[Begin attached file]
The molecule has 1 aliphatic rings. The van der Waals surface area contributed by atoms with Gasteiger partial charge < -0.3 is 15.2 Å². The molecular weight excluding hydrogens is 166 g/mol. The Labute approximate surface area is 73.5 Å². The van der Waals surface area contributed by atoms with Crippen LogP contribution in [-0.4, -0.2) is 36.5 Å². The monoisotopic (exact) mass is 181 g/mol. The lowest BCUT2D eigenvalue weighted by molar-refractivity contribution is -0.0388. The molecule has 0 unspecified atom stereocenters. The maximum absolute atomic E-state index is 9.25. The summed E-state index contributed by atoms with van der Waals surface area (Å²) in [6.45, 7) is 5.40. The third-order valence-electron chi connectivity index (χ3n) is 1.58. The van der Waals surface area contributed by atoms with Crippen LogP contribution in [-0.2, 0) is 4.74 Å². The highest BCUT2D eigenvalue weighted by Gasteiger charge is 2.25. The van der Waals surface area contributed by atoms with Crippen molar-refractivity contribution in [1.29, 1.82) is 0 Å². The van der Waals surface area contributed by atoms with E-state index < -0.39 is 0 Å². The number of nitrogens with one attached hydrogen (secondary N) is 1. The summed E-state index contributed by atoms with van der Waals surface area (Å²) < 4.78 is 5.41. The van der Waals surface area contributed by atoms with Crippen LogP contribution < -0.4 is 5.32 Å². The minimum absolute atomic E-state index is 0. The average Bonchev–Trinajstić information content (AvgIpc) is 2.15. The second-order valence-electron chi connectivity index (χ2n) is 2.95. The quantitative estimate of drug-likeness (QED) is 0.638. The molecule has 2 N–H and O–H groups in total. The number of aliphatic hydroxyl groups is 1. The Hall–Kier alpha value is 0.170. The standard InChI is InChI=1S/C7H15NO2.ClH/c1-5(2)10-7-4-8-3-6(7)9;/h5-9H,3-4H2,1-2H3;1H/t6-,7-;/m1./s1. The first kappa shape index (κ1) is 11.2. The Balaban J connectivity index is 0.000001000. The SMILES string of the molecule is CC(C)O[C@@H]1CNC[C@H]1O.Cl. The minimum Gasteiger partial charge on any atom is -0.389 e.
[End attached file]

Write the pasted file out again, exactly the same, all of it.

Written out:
The molecule has 1 aliphatic rings. The van der Waals surface area contributed by atoms with Gasteiger partial charge < -0.3 is 15.2 Å². The molecular weight excluding hydrogens is 166 g/mol. The Labute approximate surface area is 73.5 Å². The van der Waals surface area contributed by atoms with Crippen LogP contribution in [-0.4, -0.2) is 36.5 Å². The monoisotopic (exact) mass is 181 g/mol. The lowest BCUT2D eigenvalue weighted by molar-refractivity contribution is -0.0388. The molecule has 0 unspecified atom stereocenters. The maximum absolute atomic E-state index is 9.25. The summed E-state index contributed by atoms with van der Waals surface area (Å²) in [6.45, 7) is 5.40. The third-order valence-electron chi connectivity index (χ3n) is 1.58. The van der Waals surface area contributed by atoms with Crippen LogP contribution in [-0.2, 0) is 4.74 Å². The highest BCUT2D eigenvalue weighted by Gasteiger charge is 2.25. The van der Waals surface area contributed by atoms with Crippen molar-refractivity contribution in [1.29, 1.82) is 0 Å². The van der Waals surface area contributed by atoms with E-state index < -0.39 is 0 Å². The number of nitrogens with one attached hydrogen (secondary N) is 1. The summed E-state index contributed by atoms with van der Waals surface area (Å²) < 4.78 is 5.41. The van der Waals surface area contributed by atoms with Crippen LogP contribution < -0.4 is 5.32 Å². The minimum absolute atomic E-state index is 0. The average Bonchev–Trinajstić information content (AvgIpc) is 2.15. The second-order valence-electron chi connectivity index (χ2n) is 2.95. The quantitative estimate of drug-likeness (QED) is 0.638. The molecule has 2 N–H and O–H groups in total. The number of aliphatic hydroxyl groups is 1. The Hall–Kier alpha value is 0.170. The standard InChI is InChI=1S/C7H15NO2.ClH/c1-5(2)10-7-4-8-3-6(7)9;/h5-9H,3-4H2,1-2H3;1H/t6-,7-;/m1./s1. The first kappa shape index (κ1) is 11.2. The Balaban J connectivity index is 0.000001000. The SMILES string of the molecule is CC(C)O[C@@H]1CNC[C@H]1O.Cl. The minimum Gasteiger partial charge on any atom is -0.389 e.